This woman has a mole on her cheek.
Mole is defined as a small, dark and raised spot on the skin.
Facts About Moles
- A mole or freckle is a section of skin that has a large number of melanocytes, cells that give the skin its characteristic color.
- Some moles form in the womb or within the first month of life and are small defects in the skin of a newborn.
- Genetics does seem to play a role in the occurrence of moles.
- Most people have between five and twenty moles on their body.
- Most moles development before the age of twenty. Some people may still develop them into their 30's and 40’s.
- Some moles that appear after the age of twenty could be a sign of skin cancer.
- Mole growth may be caused by overexposure to UV radiation or sun exposure.
- Moles will begin to fade as you grow older.
An example of a mole is the beauty mark on the face of model, Cindy Crawford.
- The definition of a mole is someone who is spying on a business or organization.
An example of a mole is a spy who has been secretly working for the CIA.
- Mole means a small animal that lives and burrows underground.
An example of a mole is a gray animal with small eyes.
Origin of moleMiddle English ; from Old English mal, akin to Gothic mail ; from Indo-European base an unverified form mai-, to spot from source Classical Greek miainein, to sully
- any of various small, burrowing insectivores (esp. family Talpidae) with small eyes and ears, shovel-like forefeet, and soft fur: moles live mainly underground
- a spy who infiltrates and is assimilated into the ranks of an enemy intelligence agency, government staff, etc., usually long before engaging in any spying activities
Origin of moleMiddle English molle, akin to or ; from Middle Dutch mol, ; from Germanic an unverified form mug- from source mow, Old High German mol: origin, originally sense, “mound maker”
- a barrier of stone, etc. built in the water to protect from the force of the waves, as a breakwater
- a harbor or anchorage so formed or protected
Origin of moleFrench môle ; from Late Greek mōlos ; from Classical Latin moles, a mass, dam, mole ; from Indo-European an unverified form mo-lo- ; from base an unverified form mo-, to strive from source Classical Greek mōlos, effort, German müde, tired
- Chem. the quantity of a chemical substance having a weight in grams numerically equal to its molecular weight: one mole of a substance contains 6.022137 × 10 molecules
- the amount of a substance containing the same number of units, including molecules, atoms, or ions, as there are atoms in 12 grams of pure carbon-12: a basic unit in the SI system: abbrev. mol
Origin of moleGerman mol, short for molekulargewicht, molecular weight
- a marked growth of grapelike masses of fetal placental tissue
- any of various fleshy or bloody masses in the uterus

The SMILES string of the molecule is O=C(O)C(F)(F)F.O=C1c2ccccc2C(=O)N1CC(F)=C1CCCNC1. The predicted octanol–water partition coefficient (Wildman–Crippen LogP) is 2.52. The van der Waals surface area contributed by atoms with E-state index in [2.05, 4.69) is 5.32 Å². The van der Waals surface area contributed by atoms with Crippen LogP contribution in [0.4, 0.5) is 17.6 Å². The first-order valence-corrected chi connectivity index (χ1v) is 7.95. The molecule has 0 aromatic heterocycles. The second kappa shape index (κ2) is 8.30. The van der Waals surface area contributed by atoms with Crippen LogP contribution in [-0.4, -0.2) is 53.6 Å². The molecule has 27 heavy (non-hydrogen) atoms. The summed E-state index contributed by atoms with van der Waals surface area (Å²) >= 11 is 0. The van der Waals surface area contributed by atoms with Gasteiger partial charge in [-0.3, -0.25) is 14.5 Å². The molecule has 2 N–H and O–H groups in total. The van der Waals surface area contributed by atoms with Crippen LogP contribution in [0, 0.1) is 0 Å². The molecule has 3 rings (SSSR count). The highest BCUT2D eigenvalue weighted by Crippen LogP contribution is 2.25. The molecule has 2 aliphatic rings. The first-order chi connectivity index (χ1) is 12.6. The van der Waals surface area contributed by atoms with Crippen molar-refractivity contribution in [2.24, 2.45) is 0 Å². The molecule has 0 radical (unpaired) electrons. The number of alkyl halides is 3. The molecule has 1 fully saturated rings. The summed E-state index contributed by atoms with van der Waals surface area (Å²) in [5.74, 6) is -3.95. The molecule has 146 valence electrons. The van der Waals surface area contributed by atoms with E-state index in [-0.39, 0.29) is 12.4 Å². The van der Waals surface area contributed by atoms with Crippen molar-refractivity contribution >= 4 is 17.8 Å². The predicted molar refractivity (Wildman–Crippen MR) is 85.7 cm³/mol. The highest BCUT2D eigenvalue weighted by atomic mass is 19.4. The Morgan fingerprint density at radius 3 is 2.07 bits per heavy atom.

Origin of moleFrench môle ; from Classical Latin mola, false conception, millstone: for Indo-European base see mill
Origin of moleMexican Spanish
Origin of moleMiddle English, from Old English māl.
- Any of various small insectivorous mammals of the family Talpidae of North America and Eurasia, usually living underground and having a thickset body with light brown to dark gray silky fur, strong forefeet for burrowing, and often rudimentary eyes.
- A machine that bores through hard surfaces, used especially for tunneling through rock.
- A spy who operates from within an organization, especially a double agent operating against his or her own government from within its intelligence establishment.
Origin of moleMiddle English molle; possibly akin to mold3.
- A massive, usually stone wall constructed in the sea, used as a breakwater and built to enclose or protect an anchorage or a harbor.
- The anchorage or harbor enclosed by a mole.
Origin of moleFrench môle, from Italian molo, from Late Greek mōlos, from Latin mōlēs, mass, mole.
Origin of moleFrench môle, from Latin mola, millstone, mole; see mel&schwa;- in Indo-European roots.
nounAbbr. mol Chemistry
Origin of moleGerman Mol, short for Molekulargewicht, molecular weight, from molekular, molecular, from French moléculaire, from molécule, molecule; see molecule.
Origin of moleAmerican Spanish, from Nahuatl mōlli.
From Middle English mole, mool, from Old English mÄl, mÇ£l (“a mole, spot, mark, blemish"), from Proto-Germanic *mailÄ… (“spot, wrinkle"), from Proto-Indo-European *mel-, *melw- (“dark, dirty"), from Proto-Indo-European *mey-, *my- (“to soil, sully"). Cognate with Scots mail (“spot, stain"), German dialectal Meil (“spot, stain, blemish"), Gothic [script?] (mail, “spot, blemish").
- Any of several small, burrowing insectivores of the family Talpidae.
- Any of the burrowing rodents also called mole rats.
- (espionage) An internal spy, a person who involves himself or herself with an enemy organisation, especially an intelligence or governmental organisation, to determine and betray its secrets from within.
- A kind of self-propelled excavator used to form underground drains, or to clear underground pipelines
From Middle English mol, molde, molle, from Old English *mol, from Proto-Germanic *mulaz, *mulhaz (“mole, salamander"), from Proto-Indo-European *molg-, *molk- (“slug, salamander"), from Proto-Indo-European *(s)melw- (“to grind, crush, beat"). Cognate with North Frisian mull (“mole"), Eastern Frisian molle (“mole"), Dutch mol (“mole"), Low German Mol, Mul (“mole"), German Molch (“salamander, newt"), Old Russian ÑÐ¼Ð¾Ð»Ð¶ÑŒ (smolzh, “snail"), Czech mlÅ¾ (“clam").
Derivation as an abbreviation of Middle English molewarpe, a variation of moldewarpe, moldwerp (“mole") in Middle English is unexplained and probably unlikely due to the simultaneous occurrence of both words. See mouldwarp.
From moll (from Moll, an archaic nickname for Mary), influenced by the spelling of the word mole ("an internal spy"), and due to /mÉ’l/ and /mÉ™ÊŠl/ merging as [moÊŠl] in the Australian accent.